by Lexi Lallatin
One of the great things about working in a theatre is you get the opportunity to bring people together.
Theater starts the minute the lights go down and the outside world stops. In the darkened theater, the to-do lists and personal hardships fade into a different world that will be yours for the next two hours. In the dark, we are no longer different people but a collective group sharing the same experience. We taste the love Romeo has for Juliet, cry with John Proctor as he asks for forgiveness, and laugh with Eliza Doolittle as she dances all night. Theatre lets us reexperience first kisses, our first heartaches. It evens the playing field so we all can experience the same thing regardless of how different we are. As we experienced it with our last production, Citizen: An American Lyric. In the dark we were the oppressed and the oppressor. We became a collective unit attempting to understand racism.
But Friday, we got to experience a very different type of unifying. Friday we were able to have Eric Arboleda’s third grade class from Ramona Elementary School come to our theatre. And we stopped being actors and children and started becoming one collective unit.
We started the day with a tour of the theatre which ended on the stage set up for our show The Painted Rocks at Revolver Creek. There, surrounded by intricately designed rocks, sand, and a set we were able to discuss found art- particularly relating to Nukain Mabuza (The subject of the play). The children were able to see through the eyes of someone who lived during the apartheid. They talked about how they would have wanted to “express their emotions”. And once again, it testified to the unifying power of theatre. Where else would third grade children and theatre artists be able to bond over the artistic genius of an untrained artist during apartheid in South Africa? In the end, the kids were able to express themselves independently by painting their own rocks.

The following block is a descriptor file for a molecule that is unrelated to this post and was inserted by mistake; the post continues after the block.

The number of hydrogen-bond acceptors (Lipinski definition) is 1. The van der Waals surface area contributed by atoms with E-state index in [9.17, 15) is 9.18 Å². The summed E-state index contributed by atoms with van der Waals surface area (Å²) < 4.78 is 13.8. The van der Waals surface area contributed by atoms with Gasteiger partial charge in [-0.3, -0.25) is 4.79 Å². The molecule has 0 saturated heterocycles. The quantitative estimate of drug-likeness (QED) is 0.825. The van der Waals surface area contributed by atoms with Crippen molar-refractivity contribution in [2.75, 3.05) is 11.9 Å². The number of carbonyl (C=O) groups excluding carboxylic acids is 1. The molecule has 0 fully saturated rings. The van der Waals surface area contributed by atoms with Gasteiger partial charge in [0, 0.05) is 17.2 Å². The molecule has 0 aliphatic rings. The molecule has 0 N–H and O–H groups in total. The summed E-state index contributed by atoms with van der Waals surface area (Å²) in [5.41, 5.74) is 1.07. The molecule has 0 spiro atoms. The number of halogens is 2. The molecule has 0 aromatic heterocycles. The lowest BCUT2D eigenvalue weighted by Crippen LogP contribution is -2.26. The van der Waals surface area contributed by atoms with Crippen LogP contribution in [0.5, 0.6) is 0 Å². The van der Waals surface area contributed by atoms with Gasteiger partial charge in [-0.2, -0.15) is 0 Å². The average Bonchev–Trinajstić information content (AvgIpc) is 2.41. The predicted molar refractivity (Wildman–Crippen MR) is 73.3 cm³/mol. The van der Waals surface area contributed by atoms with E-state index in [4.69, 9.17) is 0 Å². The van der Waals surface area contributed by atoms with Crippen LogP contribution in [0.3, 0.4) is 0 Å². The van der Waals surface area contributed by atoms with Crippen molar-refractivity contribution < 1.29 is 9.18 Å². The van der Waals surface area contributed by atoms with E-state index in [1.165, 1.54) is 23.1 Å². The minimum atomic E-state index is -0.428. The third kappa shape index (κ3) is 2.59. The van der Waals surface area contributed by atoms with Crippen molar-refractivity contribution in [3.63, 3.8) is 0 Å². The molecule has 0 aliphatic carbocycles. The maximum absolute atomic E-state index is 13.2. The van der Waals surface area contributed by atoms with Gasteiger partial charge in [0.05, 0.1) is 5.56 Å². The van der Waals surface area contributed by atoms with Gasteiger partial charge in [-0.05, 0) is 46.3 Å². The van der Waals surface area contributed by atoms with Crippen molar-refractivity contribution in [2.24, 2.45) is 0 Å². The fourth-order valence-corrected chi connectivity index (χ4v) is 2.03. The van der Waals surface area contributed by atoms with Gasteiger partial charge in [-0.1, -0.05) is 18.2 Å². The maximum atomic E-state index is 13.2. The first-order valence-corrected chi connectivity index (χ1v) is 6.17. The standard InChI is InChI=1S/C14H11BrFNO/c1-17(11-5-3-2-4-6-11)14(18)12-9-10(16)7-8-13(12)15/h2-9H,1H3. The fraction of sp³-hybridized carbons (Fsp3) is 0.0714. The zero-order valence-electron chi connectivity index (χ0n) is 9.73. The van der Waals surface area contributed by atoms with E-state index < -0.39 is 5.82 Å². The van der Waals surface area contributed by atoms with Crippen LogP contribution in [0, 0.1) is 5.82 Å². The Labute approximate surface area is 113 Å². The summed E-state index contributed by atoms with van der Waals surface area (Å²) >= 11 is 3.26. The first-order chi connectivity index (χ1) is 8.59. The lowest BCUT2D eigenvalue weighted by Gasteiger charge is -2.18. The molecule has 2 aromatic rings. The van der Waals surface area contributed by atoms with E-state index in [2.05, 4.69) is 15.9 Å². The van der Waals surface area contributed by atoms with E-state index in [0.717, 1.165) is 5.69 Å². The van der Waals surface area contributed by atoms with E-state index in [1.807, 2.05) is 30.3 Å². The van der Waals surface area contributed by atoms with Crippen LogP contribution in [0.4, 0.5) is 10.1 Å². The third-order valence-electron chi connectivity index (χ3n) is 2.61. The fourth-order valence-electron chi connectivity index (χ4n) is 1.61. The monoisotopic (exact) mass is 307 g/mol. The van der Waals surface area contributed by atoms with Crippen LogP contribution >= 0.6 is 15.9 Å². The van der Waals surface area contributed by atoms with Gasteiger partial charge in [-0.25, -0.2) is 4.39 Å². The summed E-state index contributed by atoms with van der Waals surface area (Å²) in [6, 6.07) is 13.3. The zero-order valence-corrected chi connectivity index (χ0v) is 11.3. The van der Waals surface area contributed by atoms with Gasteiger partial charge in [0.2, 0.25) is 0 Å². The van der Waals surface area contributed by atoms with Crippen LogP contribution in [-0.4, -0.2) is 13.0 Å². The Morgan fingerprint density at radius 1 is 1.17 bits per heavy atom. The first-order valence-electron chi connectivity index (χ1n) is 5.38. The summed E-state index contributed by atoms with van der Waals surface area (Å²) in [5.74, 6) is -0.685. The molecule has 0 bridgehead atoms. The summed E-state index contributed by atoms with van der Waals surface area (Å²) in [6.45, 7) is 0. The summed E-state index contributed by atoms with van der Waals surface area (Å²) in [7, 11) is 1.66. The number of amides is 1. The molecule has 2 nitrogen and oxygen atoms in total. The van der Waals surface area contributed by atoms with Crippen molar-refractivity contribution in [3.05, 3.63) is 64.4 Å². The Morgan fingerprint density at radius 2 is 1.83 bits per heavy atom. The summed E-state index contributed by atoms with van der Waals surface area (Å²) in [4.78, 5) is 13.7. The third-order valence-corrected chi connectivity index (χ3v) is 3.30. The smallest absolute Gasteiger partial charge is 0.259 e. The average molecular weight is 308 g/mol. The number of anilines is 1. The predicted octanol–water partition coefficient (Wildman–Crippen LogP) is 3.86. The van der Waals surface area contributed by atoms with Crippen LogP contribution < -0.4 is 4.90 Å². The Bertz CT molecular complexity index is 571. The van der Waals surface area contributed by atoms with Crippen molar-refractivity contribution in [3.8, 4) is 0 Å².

I speak for the Fountain Theatre when I say that this experience spoke to us on why we do theater. Theatre has the power to unify. To bring together. Every child was different. Some were too shy to speak and others couldn’t wait to tell you every detail of their day. Some spent the whole time making sure their rock was perfect, while others were more eager to get to the doughnut and play “duck, duck, goose”. Every rock came out different. Some were intricate, with dots and swirls. Some were blobs of a color the child swore was “marbled.” But in the end, all of the students were so excited to share and talk about their rocks.
I am so thankful for the wonderful Ramona Elementary School, to Eric Arboleda and his wonderful class, to American Builders Supply in Pacoima who donated the rocks, to Stan’s Doughnuts, and to all the people at the theatre who helped make this possible. This is the epitome of bringing people together. We are so thankful to be part of this community, and we are proud to say this is the type of thing we strive for.
Come to the Fountain Theatre and see The Painted Rocks at Revolver Creek. Be part of the shared experience. See the children’s rocks in our lobby. Hear about Nukain Mabuza. On Friday, as the sun set on our collection of wet rocks drying in the sun, each with its own story behind it, I wondered what Nukain would have thought if he knew all the different people he brought together, on Friday and throughout therun of this play, to pay homage to his memory and his work.
Lexi Lallatin is from Portland, Oregon, and now an intern at the Fountain Theatre. The Painted Rocks at Revolver Creek runs to December 14th. Info/Tickets